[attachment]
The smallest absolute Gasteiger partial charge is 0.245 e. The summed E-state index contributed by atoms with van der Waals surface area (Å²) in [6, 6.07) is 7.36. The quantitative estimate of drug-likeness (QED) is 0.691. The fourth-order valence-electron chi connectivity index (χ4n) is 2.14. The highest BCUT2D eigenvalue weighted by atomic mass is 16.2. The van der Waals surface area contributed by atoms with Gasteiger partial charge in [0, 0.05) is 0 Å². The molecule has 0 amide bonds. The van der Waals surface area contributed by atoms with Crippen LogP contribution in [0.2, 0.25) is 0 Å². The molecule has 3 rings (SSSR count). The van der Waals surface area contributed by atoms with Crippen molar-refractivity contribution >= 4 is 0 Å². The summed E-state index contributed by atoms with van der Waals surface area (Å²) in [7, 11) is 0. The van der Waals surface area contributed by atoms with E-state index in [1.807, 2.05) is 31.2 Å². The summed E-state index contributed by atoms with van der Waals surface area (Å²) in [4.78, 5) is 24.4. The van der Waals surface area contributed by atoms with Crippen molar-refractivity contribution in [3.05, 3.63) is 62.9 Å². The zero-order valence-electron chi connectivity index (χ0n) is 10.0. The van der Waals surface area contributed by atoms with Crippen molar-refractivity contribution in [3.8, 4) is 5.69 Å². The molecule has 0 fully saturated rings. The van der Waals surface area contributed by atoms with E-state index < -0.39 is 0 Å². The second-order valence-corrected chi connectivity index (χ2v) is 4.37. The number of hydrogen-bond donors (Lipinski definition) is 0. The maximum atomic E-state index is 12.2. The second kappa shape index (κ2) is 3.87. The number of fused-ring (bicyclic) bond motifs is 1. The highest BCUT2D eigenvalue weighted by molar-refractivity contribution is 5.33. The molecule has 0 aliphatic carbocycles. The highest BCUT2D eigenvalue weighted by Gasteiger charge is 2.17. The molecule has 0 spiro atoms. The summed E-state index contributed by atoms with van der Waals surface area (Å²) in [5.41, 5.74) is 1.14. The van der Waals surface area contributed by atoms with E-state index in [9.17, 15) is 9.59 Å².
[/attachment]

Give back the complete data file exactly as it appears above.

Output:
The smallest absolute Gasteiger partial charge is 0.245 e. The summed E-state index contributed by atoms with van der Waals surface area (Å²) in [6, 6.07) is 7.36. The quantitative estimate of drug-likeness (QED) is 0.691. The fourth-order valence-electron chi connectivity index (χ4n) is 2.14. The highest BCUT2D eigenvalue weighted by atomic mass is 16.2. The van der Waals surface area contributed by atoms with Gasteiger partial charge in [0, 0.05) is 0 Å². The molecule has 0 amide bonds. The van der Waals surface area contributed by atoms with Crippen LogP contribution in [0.2, 0.25) is 0 Å². The molecule has 3 rings (SSSR count). The van der Waals surface area contributed by atoms with Crippen molar-refractivity contribution >= 4 is 0 Å². The summed E-state index contributed by atoms with van der Waals surface area (Å²) in [7, 11) is 0. The van der Waals surface area contributed by atoms with E-state index in [1.807, 2.05) is 31.2 Å². The summed E-state index contributed by atoms with van der Waals surface area (Å²) in [4.78, 5) is 24.4. The van der Waals surface area contributed by atoms with Crippen molar-refractivity contribution in [3.05, 3.63) is 62.9 Å². The zero-order valence-electron chi connectivity index (χ0n) is 10.0. The van der Waals surface area contributed by atoms with Crippen molar-refractivity contribution in [3.8, 4) is 5.69 Å². The molecule has 0 fully saturated rings. The van der Waals surface area contributed by atoms with E-state index < -0.39 is 0 Å². The second-order valence-corrected chi connectivity index (χ2v) is 4.37. The number of hydrogen-bond donors (Lipinski definition) is 0. The maximum atomic E-state index is 12.2. The second kappa shape index (κ2) is 3.87. The number of fused-ring (bicyclic) bond motifs is 1. The highest BCUT2D eigenvalue weighted by molar-refractivity contribution is 5.33. The molecule has 0 aliphatic carbocycles. The highest BCUT2D eigenvalue weighted by Gasteiger charge is 2.17. The molecule has 0 spiro atoms. The summed E-state index contributed by atoms with van der Waals surface area (Å²) in [5.41, 5.74) is 1.14. The van der Waals surface area contributed by atoms with E-state index in [9.17, 15) is 9.59 Å².